The Obama administration later took heavy criticism when Chen left the embassy, under an arrangement he soon regretted. After two weeks of waiting, Chen said Wednesday that he and his family have finally filled out their application forms to receive Chinese passports and that he expects to have permission to travel by the end of the month. If the Chinese don’t honor the deal that Secretary of State Hilary Clinton arranged while in Beijing — which would see Chen leave China to attend university in the United States — the attacks will intensify.
These are arguably valid criticisms, particularly if Chen and his family somehow end up in in a more dangerous place than when he first sought American protection. And, arguably, other Chinese human rights activists have found themselves in trouble particularly because of American attention. But at least Washington remains willing to challenge the Chinese leadership about specific human rights cases. Few other countries do anymore. While Switzerland and the EU have both dialed down their public human rights pressure on China over the past few years, it is Canada which has taken the greatest step backwards in Beijing.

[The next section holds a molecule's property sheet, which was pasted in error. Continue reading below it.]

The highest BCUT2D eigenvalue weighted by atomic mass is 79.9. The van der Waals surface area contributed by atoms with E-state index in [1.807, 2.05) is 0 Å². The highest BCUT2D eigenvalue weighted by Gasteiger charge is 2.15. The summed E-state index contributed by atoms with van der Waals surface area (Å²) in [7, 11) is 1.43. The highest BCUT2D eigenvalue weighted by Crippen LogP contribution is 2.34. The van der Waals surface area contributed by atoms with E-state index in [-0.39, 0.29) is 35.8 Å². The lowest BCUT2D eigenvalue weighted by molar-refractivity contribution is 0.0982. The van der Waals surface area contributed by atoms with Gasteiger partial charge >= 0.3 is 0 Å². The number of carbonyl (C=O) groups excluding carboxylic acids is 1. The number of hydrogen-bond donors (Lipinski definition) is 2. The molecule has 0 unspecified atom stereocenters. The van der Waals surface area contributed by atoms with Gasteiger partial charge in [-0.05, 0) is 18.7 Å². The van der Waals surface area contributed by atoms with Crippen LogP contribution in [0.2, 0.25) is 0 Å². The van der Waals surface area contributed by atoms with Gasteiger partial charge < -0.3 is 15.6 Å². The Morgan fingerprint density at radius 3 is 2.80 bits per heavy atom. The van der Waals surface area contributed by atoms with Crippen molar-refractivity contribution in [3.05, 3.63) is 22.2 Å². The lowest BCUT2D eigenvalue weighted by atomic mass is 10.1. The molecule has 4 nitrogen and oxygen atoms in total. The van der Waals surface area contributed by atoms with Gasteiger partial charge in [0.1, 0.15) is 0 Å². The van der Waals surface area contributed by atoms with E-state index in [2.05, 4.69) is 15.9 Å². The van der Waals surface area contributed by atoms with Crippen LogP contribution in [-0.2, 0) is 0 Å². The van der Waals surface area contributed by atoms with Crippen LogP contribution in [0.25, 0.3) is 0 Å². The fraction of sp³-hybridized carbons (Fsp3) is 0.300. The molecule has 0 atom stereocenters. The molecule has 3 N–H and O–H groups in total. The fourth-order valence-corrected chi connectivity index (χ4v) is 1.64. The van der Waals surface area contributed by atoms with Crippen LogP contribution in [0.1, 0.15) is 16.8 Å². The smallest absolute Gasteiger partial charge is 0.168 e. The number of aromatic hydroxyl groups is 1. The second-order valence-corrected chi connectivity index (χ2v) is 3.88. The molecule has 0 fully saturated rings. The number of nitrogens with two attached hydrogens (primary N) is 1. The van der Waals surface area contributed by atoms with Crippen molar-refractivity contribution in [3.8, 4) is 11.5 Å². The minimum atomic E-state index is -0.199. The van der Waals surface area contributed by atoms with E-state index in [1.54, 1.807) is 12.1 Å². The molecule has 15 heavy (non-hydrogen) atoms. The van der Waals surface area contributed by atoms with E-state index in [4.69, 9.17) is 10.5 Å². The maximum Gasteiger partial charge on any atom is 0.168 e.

Canada used to be one of the most outspoken critics of China’s human rights abuses. When Prime Minister Stephen Harper entered office in 2006, he famously said that Canadians didn’t want him to "sell out important Canadian values — our belief in democracy, freedom, human rights" in dealings with China, as this was far more important than "the almighty dollar." Harper skipped the 2008 Beijing Olympics, which some interpreted as a criticism of China’s human rights records. Two years earlier, he infuriated Beijing by bestowing honorary Canadian citizenship on the Dalai Lama.